Rugby Statistics: Leinster must beware flying Scarlets out wide
Halfpenny and Sexton set for battle off the tee - but Maxime Machenaud leads the way
Tadhg Furlong has offloaded the ball more than any of his Leinster teammates. Photograph: Bryan Keane/Inpho
Drilling down into categories of comparison between Leinster and Scarlets ahead of Saturday’s Champions Cup semi-final at the Aviva stadium the bare figures tend to camouflage the minutiae that lies beneath the surface and offers a slightly different perspective.
Take for example the goal-kicking percentage where the Scarlets (88 per cent success-rate) appear to have an appreciable advantage over Leinster (79%).
What it doesn’t clarify is that those figures are collated across three place-kickers from the respective teams.
Scarlets’ fullback Leigh Halfpenny will be his side’s primary kicker on Saturday and boasts an 88 per cent success-rate on his own, landing 22 of 25 attempts, all 12 conversions and 10 out of 13 penalties.
Leinster’s Jonathan Sexton has 88.33 per cent accuracy with the placed ball, comprising of 15 from 18 kicks, eight from 10 conversions and seven from eight penalties.
However when Scarlets Dan Jones (92%) and Rhys Patchell (67%) are added to Halfpenny’s statistics it provides the composite goal-kicking number in the graphic while the method is the same in discerning the aggregate figures for Leinster captain Isa Nacewa (90%), Ross Byrne (62%) and Sexton.
The most accurate place-kicker – it’s based on those who have taken 18 or more kicks at goal – in the tournament is Racing 92 scrumhalf Maxime Machenaud (88.89%) while the man who will take responsibility for Munster in Bordeaux, Ian Keatley (82.35%), is ninth overall on a list where Halfpenny is third and Sexton seventh.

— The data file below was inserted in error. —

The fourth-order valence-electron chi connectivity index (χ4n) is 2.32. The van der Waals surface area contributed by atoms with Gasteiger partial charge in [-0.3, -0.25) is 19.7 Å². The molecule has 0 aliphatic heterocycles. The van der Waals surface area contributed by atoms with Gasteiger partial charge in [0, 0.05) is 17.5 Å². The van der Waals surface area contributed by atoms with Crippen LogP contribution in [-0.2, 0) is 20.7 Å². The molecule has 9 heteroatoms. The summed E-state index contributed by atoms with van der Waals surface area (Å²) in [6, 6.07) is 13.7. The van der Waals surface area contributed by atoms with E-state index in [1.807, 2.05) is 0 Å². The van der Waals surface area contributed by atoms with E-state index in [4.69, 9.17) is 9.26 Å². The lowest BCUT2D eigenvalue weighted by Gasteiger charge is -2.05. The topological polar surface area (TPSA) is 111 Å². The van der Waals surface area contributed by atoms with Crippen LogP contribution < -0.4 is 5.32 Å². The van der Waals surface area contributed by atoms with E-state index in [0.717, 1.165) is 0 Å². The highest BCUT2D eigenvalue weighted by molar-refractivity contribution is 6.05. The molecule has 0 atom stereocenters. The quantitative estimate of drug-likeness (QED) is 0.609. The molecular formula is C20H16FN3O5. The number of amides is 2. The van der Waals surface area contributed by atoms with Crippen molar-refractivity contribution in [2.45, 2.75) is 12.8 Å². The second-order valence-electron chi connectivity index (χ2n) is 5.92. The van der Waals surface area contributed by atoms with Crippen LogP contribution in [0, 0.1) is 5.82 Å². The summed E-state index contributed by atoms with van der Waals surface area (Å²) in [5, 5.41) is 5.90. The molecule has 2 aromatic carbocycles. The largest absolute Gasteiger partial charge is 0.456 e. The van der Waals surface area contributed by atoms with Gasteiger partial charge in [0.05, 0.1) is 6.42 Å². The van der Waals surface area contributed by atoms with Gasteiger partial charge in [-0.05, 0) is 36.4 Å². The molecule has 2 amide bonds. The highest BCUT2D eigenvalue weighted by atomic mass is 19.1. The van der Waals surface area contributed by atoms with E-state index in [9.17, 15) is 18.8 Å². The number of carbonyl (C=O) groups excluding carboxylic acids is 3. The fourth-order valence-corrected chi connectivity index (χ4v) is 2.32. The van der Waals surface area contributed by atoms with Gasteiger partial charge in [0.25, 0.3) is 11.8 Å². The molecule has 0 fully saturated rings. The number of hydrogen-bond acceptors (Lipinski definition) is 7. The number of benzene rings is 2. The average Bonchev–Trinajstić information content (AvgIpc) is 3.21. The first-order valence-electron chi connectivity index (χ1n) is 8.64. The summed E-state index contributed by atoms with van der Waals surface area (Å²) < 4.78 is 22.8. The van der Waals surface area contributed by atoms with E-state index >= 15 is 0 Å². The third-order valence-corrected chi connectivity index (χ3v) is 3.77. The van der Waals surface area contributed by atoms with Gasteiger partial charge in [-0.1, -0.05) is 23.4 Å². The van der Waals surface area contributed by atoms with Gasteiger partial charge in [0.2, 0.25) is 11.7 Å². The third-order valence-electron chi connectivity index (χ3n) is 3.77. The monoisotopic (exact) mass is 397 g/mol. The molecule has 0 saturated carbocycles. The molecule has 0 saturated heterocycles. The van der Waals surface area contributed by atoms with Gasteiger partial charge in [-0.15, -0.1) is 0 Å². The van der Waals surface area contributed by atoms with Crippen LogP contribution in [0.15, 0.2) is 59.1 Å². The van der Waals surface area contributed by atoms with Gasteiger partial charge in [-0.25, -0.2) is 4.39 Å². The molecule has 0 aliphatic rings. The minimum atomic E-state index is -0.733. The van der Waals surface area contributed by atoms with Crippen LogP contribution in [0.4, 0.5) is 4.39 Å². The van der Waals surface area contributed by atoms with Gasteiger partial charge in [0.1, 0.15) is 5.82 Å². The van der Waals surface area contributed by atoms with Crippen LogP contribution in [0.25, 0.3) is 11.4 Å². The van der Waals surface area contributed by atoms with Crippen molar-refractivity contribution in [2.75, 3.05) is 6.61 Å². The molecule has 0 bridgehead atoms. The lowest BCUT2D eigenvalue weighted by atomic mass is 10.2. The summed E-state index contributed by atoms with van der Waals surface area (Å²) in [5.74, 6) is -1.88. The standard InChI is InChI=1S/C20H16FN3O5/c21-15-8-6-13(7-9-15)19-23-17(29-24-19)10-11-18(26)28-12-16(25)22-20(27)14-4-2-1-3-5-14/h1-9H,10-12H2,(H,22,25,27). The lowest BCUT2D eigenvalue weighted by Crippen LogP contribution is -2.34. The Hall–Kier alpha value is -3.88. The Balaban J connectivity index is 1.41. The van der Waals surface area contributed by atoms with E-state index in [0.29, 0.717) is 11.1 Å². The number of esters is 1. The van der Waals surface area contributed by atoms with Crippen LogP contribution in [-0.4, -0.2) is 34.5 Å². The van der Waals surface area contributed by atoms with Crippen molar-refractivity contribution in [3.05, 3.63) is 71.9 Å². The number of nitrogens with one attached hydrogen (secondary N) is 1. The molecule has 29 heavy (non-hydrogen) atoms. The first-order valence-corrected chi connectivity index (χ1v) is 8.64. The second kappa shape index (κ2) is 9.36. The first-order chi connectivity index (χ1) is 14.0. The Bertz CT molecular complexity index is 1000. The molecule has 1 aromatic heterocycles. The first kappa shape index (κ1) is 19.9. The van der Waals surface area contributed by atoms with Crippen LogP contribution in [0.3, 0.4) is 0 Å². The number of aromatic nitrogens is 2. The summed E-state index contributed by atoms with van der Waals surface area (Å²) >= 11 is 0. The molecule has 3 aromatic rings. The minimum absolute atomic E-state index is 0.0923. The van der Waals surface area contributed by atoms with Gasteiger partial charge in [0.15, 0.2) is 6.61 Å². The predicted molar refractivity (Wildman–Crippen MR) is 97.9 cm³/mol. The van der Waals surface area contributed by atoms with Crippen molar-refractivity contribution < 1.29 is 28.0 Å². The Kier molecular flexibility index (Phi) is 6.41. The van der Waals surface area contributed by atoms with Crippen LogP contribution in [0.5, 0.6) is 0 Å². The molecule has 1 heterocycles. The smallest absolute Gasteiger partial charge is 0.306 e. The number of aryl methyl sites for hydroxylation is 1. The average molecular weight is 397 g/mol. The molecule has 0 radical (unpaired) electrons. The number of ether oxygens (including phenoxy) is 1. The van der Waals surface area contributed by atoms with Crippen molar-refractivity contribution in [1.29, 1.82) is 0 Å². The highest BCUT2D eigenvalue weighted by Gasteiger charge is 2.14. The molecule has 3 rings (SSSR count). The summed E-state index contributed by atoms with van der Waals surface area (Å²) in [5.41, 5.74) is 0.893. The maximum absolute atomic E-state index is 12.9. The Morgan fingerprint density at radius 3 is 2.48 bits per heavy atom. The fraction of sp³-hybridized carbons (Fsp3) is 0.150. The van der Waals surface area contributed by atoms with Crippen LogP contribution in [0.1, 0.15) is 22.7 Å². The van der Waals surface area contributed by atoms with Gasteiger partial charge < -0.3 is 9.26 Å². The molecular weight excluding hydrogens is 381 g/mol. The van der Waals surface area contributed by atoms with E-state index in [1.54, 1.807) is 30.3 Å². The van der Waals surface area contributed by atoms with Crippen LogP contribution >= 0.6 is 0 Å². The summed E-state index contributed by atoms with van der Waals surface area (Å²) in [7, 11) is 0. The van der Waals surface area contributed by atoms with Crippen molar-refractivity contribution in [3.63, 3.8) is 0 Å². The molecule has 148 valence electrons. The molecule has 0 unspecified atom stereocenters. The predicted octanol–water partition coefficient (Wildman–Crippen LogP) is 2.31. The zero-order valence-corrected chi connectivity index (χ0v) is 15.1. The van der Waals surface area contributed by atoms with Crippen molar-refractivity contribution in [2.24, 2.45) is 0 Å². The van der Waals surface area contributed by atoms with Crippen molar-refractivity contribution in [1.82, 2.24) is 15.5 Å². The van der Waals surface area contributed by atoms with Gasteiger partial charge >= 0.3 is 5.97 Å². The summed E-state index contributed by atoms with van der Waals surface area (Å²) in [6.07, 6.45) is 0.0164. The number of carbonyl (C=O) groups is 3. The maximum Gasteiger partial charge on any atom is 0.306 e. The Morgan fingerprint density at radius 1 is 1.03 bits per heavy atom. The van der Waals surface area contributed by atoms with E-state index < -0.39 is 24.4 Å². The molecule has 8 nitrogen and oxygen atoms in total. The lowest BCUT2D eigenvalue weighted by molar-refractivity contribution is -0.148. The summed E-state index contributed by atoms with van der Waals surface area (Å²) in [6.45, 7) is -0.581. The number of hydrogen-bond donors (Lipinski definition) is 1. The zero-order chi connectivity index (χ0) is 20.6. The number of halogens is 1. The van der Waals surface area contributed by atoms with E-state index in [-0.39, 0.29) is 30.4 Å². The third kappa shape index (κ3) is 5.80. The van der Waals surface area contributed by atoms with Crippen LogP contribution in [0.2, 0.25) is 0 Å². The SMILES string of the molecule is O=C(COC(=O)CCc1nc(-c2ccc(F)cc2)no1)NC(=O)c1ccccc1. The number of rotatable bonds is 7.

Leinster’s average of 3.6 tries scored is the highest in the tournament – marginally ahead of the Scarlets (3.0) – but beneath the headline figure it’s interesting to note the breakdown between backs and forwards.
Pack weighs in
Of the Irish province’s 25 tries in the tournament to date 15 have been scored by the backs – 11 from the centres and halfbacks with Sexton alone on a team best three tries – with the pack weighing in with 10.
The statistics for the Scarlets endorse the Welsh club’s reputation for playing an expansive brand of rugby with 19 of the 21 tries scored by their backs, with scrumhalf Gareth Davies a leading contributor with four.
To broaden out the comparison between the semi-finalists, Munster have scored 20 tries (11 backs, eight forwards and one penalty try) while Racing 92 have managed, 17, and unlike the other three teams the forwards lead the way in the try scoring stakes for the Parisian side with 10.
On the other side of the ball, Johan van Graan’s Munster have conceded the fewest tries – nine – of which five were scored by backs, and three by opposing fullbacks. Racing (11) are most susceptible to opposition wings (four). Leinster (13) have given up six tries of that tally to wingers, a statistic that won’t be lost on the Scarlets, who in turn have conceded 14 tries (five to wings).
The breakdown will be a crucial area at the Aviva on Saturday and in Kildare-born secondrow Tadhg Beirne the Scarlets boast the tournament’s turnover king with 16 and the next most proficient in this semi-final is openside flanker James Davies, a brother of Lions centre Jonathan. Robbie Henshaw has racked up the best number from a Leinster viewpoint with five.
So in examining the graphic and alighting on two categories, Leinster (9.6) concede on average fewer turnovers per match than the Scarlets (13.0) but the Welsh side (7.9) win more turnovers than their Irish hosts (6.3).
Statistically the Scarlets lineout (94%) is the best in the competition with the favoured recipients, Beirne (25) and flanker Aaron Shingler (23), but Devin Toner’s 31 wins, including three steals, offer the best figures on either team.
The potential availability of Jack Conan following injury means Leinster will have the player who has carried most ball (73-times in six matches) while other notable milestones include the fact that tighthead Tadhg Furlong (six) has off-loaded the ball more often than any of his teammates.
It’s instructive that the two Scarlets players with the most metres made – in most teams it is the fullback or a wing – are their midfield combination of Hadleigh Parkes and Scott Williams.
Finally, one statistic that Leinster will definitely want to positively adjust is the fact that they have lost three of four home semi-finals – Munster were the home side when Leinster won in Croke Park in 2009 – with their sole success coming against Toulouse in 2011.